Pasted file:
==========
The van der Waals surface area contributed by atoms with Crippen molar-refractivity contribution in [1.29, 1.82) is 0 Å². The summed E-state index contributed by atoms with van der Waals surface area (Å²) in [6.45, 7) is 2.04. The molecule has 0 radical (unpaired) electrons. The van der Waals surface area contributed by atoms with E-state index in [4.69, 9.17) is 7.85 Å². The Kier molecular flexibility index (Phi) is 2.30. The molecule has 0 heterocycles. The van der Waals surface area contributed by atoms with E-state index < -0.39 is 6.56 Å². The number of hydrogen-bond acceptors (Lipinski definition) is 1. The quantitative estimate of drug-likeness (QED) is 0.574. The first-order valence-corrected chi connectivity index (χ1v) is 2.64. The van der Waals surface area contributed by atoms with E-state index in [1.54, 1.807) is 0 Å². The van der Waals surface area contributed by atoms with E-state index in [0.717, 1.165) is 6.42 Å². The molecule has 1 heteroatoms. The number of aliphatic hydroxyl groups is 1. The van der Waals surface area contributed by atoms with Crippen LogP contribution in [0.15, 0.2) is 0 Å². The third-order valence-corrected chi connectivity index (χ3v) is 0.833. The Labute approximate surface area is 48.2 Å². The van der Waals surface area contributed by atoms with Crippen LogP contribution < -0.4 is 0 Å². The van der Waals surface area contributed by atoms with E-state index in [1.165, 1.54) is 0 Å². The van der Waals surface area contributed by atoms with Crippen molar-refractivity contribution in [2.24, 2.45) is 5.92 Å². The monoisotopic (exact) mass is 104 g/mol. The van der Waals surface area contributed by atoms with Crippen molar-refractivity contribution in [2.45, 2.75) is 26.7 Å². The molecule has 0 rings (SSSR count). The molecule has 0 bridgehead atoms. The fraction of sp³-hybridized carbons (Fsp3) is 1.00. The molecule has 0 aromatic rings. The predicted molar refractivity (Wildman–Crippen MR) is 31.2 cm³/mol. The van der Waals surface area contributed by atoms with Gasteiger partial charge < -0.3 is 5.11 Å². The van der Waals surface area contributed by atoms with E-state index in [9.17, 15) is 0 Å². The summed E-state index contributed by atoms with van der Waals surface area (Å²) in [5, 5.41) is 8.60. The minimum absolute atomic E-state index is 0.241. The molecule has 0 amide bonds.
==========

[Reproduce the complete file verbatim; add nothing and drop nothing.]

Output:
The van der Waals surface area contributed by atoms with Crippen molar-refractivity contribution in [1.29, 1.82) is 0 Å². The summed E-state index contributed by atoms with van der Waals surface area (Å²) in [6.45, 7) is 2.04. The molecule has 0 radical (unpaired) electrons. The van der Waals surface area contributed by atoms with E-state index in [4.69, 9.17) is 7.85 Å². The Kier molecular flexibility index (Phi) is 2.30. The molecule has 0 heterocycles. The van der Waals surface area contributed by atoms with E-state index < -0.39 is 6.56 Å². The number of hydrogen-bond acceptors (Lipinski definition) is 1. The quantitative estimate of drug-likeness (QED) is 0.574. The first-order valence-corrected chi connectivity index (χ1v) is 2.64. The van der Waals surface area contributed by atoms with E-state index in [1.54, 1.807) is 0 Å². The van der Waals surface area contributed by atoms with E-state index in [0.717, 1.165) is 6.42 Å². The molecule has 1 heteroatoms. The number of aliphatic hydroxyl groups is 1. The van der Waals surface area contributed by atoms with Crippen LogP contribution in [0.15, 0.2) is 0 Å². The third-order valence-corrected chi connectivity index (χ3v) is 0.833. The Labute approximate surface area is 48.2 Å². The van der Waals surface area contributed by atoms with Crippen LogP contribution < -0.4 is 0 Å². The van der Waals surface area contributed by atoms with E-state index in [1.165, 1.54) is 0 Å². The van der Waals surface area contributed by atoms with Crippen molar-refractivity contribution in [2.24, 2.45) is 5.92 Å². The monoisotopic (exact) mass is 104 g/mol. The van der Waals surface area contributed by atoms with Crippen molar-refractivity contribution in [2.45, 2.75) is 26.7 Å². The molecule has 0 rings (SSSR count). The molecule has 0 bridgehead atoms. The fraction of sp³-hybridized carbons (Fsp3) is 1.00. The molecule has 0 aromatic rings. The predicted molar refractivity (Wildman–Crippen MR) is 31.2 cm³/mol. The van der Waals surface area contributed by atoms with Gasteiger partial charge < -0.3 is 5.11 Å². The van der Waals surface area contributed by atoms with E-state index in [9.17, 15) is 0 Å². The summed E-state index contributed by atoms with van der Waals surface area (Å²) in [5, 5.41) is 8.60. The minimum absolute atomic E-state index is 0.241. The molecule has 0 amide bonds.